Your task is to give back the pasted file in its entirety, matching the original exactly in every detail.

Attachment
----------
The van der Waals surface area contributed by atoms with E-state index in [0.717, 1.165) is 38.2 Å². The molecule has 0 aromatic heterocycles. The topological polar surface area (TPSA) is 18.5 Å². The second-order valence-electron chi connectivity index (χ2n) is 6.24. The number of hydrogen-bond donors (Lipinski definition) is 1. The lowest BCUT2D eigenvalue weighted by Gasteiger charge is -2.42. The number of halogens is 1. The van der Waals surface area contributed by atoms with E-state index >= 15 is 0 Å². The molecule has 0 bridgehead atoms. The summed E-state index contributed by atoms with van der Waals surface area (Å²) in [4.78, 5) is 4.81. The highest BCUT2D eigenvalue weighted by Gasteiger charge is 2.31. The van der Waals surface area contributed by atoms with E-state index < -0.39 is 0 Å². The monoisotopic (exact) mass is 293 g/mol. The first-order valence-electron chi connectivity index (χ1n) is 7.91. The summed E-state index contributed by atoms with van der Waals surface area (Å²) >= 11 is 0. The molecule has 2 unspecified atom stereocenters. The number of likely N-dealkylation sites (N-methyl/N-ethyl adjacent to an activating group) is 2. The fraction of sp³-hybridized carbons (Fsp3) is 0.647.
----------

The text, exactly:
The van der Waals surface area contributed by atoms with E-state index in [0.717, 1.165) is 38.2 Å². The molecule has 0 aromatic heterocycles. The topological polar surface area (TPSA) is 18.5 Å². The second-order valence-electron chi connectivity index (χ2n) is 6.24. The number of hydrogen-bond donors (Lipinski definition) is 1. The lowest BCUT2D eigenvalue weighted by Gasteiger charge is -2.42. The number of halogens is 1. The van der Waals surface area contributed by atoms with E-state index >= 15 is 0 Å². The molecule has 0 bridgehead atoms. The summed E-state index contributed by atoms with van der Waals surface area (Å²) in [4.78, 5) is 4.81. The highest BCUT2D eigenvalue weighted by Gasteiger charge is 2.31. The van der Waals surface area contributed by atoms with E-state index < -0.39 is 0 Å². The monoisotopic (exact) mass is 293 g/mol. The first-order valence-electron chi connectivity index (χ1n) is 7.91. The summed E-state index contributed by atoms with van der Waals surface area (Å²) >= 11 is 0. The molecule has 2 unspecified atom stereocenters. The number of likely N-dealkylation sites (N-methyl/N-ethyl adjacent to an activating group) is 2. The fraction of sp³-hybridized carbons (Fsp3) is 0.647.